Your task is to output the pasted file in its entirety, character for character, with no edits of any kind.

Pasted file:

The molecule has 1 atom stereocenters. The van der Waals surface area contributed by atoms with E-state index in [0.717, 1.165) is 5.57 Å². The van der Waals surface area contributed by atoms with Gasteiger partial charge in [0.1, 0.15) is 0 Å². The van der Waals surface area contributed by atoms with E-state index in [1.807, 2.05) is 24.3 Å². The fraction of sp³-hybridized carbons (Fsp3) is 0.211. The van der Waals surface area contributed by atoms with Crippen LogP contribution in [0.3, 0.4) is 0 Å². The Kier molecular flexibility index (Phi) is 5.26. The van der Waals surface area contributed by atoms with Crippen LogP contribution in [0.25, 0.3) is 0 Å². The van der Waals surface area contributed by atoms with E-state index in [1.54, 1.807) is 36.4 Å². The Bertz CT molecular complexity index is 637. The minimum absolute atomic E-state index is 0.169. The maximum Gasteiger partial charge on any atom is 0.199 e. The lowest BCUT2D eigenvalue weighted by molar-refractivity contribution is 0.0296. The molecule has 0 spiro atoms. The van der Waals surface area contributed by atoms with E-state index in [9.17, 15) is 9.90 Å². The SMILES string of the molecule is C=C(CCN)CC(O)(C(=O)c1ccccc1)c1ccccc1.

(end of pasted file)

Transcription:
The molecule has 1 atom stereocenters. The van der Waals surface area contributed by atoms with E-state index in [0.717, 1.165) is 5.57 Å². The van der Waals surface area contributed by atoms with Gasteiger partial charge in [0.1, 0.15) is 0 Å². The van der Waals surface area contributed by atoms with E-state index in [1.807, 2.05) is 24.3 Å². The fraction of sp³-hybridized carbons (Fsp3) is 0.211. The van der Waals surface area contributed by atoms with Crippen LogP contribution in [0.3, 0.4) is 0 Å². The Kier molecular flexibility index (Phi) is 5.26. The van der Waals surface area contributed by atoms with Crippen LogP contribution in [0.25, 0.3) is 0 Å². The van der Waals surface area contributed by atoms with E-state index in [1.54, 1.807) is 36.4 Å². The Bertz CT molecular complexity index is 637. The minimum absolute atomic E-state index is 0.169. The maximum Gasteiger partial charge on any atom is 0.199 e. The lowest BCUT2D eigenvalue weighted by molar-refractivity contribution is 0.0296. The molecule has 0 spiro atoms. The van der Waals surface area contributed by atoms with E-state index in [9.17, 15) is 9.90 Å². The SMILES string of the molecule is C=C(CCN)CC(O)(C(=O)c1ccccc1)c1ccccc1.